On a crowded chicken bus – a former US school bus painted like it's going to star in a monster truck show now used to facilitate intercity travel in Guatemala – I found myself chatting with a local that grew up in Los Angeles. A wizened minstrel in a Mayan tunic hopped onboard and played some Latin pop songs on his guitar while I watched a blur of trees in volcanic soil creep past through the window. I smelled of tequila from a bottle that did not survive my flight from Havana, leaving all my books and clothes baptized in agave and broken glass. This route, so I was told, from the capital to the city of Antigua occasionally sees its bus drivers beheaded for failing to pay their dues to the cartel.
More surprising to my eyes, in my fleeting hours in Guatemala City and then repeatedly afterward, was the diminutive stature of our neighbors to the south. Whereas I was pleased to see in Mexico a thriving incorporation of native culture, Guatemala seemed to be inversely a country of natives with incorporation of European culture. Tiny Mayan women in lovely knit dresses were on every corner hawking Mayan this's and thats's. Prior to this particularly trip, I suppose I had naively assumed that the U.S.'s near total domination and diminishment of its native peoples – particularly in its big cities – was also reflective of the condition in the rest of the Americas, and I was happy to find I was wrong.
I hopped off the bus in Antigua's outskirts and ambled toward where I was hoping I'd find the city center. I was shortly intercepted by a a Canadian family that warned me I was in a part of town I ought not to be alone in with all of my belongings.
When the clouds permit it, an ominous volcano watches over colorful Antigua, a colonial town split tidily along a cobblestone grid dotted with grand old cathedrals of every degree of upkeep – many struck down to stony skeletons by earthquakes in the passing of centuries. Sometimes broken things can be so beautiful. Blue sky might shine through what was once a painted dome, and the reeds and bushes that mark their paths and creep up the walls celebrate their advances in the endless drama of man vs. nature.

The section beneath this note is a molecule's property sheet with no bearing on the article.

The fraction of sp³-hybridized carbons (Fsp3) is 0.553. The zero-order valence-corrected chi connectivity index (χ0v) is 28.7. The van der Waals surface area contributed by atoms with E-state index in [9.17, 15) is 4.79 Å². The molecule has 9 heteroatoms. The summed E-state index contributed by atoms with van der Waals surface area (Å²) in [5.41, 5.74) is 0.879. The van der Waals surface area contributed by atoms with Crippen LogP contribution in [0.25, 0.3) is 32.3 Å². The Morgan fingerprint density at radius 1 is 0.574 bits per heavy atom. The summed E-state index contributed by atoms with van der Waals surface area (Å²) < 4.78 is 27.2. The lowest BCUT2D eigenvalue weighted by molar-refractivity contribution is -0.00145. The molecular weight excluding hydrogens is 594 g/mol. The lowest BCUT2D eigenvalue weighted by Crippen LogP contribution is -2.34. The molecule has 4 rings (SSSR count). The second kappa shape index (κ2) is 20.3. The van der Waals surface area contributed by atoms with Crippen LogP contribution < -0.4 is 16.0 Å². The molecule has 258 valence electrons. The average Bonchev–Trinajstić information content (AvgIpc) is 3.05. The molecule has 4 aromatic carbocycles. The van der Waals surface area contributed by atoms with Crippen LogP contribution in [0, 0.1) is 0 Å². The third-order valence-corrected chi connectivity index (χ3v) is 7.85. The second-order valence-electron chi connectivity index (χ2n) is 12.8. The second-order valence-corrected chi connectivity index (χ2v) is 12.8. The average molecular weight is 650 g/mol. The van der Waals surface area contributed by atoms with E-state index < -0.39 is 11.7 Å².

Guatemalan cuisine seemed harder to find than sushi, and there was even a Staples for me to pay a visit to when the last of my pens had run dry or missing. I got the sense that Guatemala's tourists are corralled into more specific geographic locations than in most countries – perhaps for safety reasons.
Days earlier, sharing rum in Havana with an Australian flight controller and a loud young Englishman wearing a shit that read, “Guat-ever!” I was told I shouldn't miss a visit to lake Atitlan, a great lake not too far from Antigua with a huge expat community and dramatically set before two great volcanoes (volcanoes are really what's up in Guatemala). So I talked Henry in joining me for a day trip a little to the northwest. At dawn we crammed into a van that wound for hours through piney hills, smoke scented farms, and bustling towns full of knit Mayan dresses and ceramic pottery stalls.
After passing a final hilltop we began a descent into the valley that holds the beautiful lake Atitlan and our van was suddenly full of gawking rubberneckers swiveling their heads left and right in opposition to our vans orientation as we slid steeply down a ridgeback road into a dockside village.
Like in Antigua, the volcanoes in Atitlan were shy, and spent most of their time hiding their immensities behind curtains of mist.